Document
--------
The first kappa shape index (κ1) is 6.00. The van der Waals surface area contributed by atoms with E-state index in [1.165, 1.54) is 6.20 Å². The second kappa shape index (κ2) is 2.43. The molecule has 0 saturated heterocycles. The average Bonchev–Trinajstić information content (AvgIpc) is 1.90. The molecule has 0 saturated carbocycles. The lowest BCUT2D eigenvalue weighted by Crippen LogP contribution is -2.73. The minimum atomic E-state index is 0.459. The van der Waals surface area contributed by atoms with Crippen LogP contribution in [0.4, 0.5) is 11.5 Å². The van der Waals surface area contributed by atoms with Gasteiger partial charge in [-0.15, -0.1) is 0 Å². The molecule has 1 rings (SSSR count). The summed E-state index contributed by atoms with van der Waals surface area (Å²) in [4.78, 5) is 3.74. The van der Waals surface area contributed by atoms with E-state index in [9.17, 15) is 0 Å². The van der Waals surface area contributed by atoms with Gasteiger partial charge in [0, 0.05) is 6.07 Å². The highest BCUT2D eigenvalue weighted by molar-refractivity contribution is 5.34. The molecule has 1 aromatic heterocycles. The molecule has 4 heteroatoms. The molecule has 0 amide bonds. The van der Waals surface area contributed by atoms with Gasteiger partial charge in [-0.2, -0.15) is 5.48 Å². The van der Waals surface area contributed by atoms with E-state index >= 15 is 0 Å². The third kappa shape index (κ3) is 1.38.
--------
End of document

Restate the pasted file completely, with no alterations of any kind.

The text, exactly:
The first kappa shape index (κ1) is 6.00. The van der Waals surface area contributed by atoms with E-state index in [1.165, 1.54) is 6.20 Å². The second kappa shape index (κ2) is 2.43. The molecule has 0 saturated heterocycles. The average Bonchev–Trinajstić information content (AvgIpc) is 1.90. The molecule has 0 saturated carbocycles. The lowest BCUT2D eigenvalue weighted by Crippen LogP contribution is -2.73. The minimum atomic E-state index is 0.459. The van der Waals surface area contributed by atoms with Crippen LogP contribution in [0.4, 0.5) is 11.5 Å². The van der Waals surface area contributed by atoms with Gasteiger partial charge in [-0.15, -0.1) is 0 Å². The molecule has 1 rings (SSSR count). The summed E-state index contributed by atoms with van der Waals surface area (Å²) in [4.78, 5) is 3.74. The van der Waals surface area contributed by atoms with E-state index in [9.17, 15) is 0 Å². The van der Waals surface area contributed by atoms with Gasteiger partial charge in [0, 0.05) is 6.07 Å². The highest BCUT2D eigenvalue weighted by molar-refractivity contribution is 5.34. The molecule has 1 aromatic heterocycles. The molecule has 4 heteroatoms. The molecule has 0 amide bonds. The van der Waals surface area contributed by atoms with Gasteiger partial charge in [-0.2, -0.15) is 5.48 Å². The van der Waals surface area contributed by atoms with E-state index >= 15 is 0 Å². The third kappa shape index (κ3) is 1.38.